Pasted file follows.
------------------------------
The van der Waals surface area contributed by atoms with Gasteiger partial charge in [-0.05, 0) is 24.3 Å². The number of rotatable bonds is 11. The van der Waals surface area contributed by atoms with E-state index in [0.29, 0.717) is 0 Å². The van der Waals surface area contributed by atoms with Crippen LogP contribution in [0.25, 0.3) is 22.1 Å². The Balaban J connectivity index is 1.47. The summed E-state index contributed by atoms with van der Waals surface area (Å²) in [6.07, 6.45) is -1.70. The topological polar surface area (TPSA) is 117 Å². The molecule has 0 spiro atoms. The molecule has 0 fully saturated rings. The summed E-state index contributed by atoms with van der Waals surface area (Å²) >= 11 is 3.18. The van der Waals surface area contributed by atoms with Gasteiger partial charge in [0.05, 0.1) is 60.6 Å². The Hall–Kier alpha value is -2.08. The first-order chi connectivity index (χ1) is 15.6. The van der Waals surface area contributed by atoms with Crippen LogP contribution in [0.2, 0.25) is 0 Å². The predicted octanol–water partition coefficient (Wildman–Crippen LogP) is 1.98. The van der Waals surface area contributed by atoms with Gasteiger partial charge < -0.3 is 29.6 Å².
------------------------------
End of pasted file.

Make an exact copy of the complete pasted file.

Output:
The van der Waals surface area contributed by atoms with Gasteiger partial charge in [-0.05, 0) is 24.3 Å². The number of rotatable bonds is 11. The van der Waals surface area contributed by atoms with E-state index in [0.29, 0.717) is 0 Å². The van der Waals surface area contributed by atoms with Crippen LogP contribution in [0.25, 0.3) is 22.1 Å². The Balaban J connectivity index is 1.47. The summed E-state index contributed by atoms with van der Waals surface area (Å²) in [6.07, 6.45) is -1.70. The topological polar surface area (TPSA) is 117 Å². The molecule has 0 spiro atoms. The molecule has 0 fully saturated rings. The summed E-state index contributed by atoms with van der Waals surface area (Å²) >= 11 is 3.18. The van der Waals surface area contributed by atoms with Gasteiger partial charge in [0.05, 0.1) is 60.6 Å². The Hall–Kier alpha value is -2.08. The first-order chi connectivity index (χ1) is 15.6. The van der Waals surface area contributed by atoms with Crippen LogP contribution in [0.2, 0.25) is 0 Å². The predicted octanol–water partition coefficient (Wildman–Crippen LogP) is 1.98. The van der Waals surface area contributed by atoms with Gasteiger partial charge < -0.3 is 29.6 Å².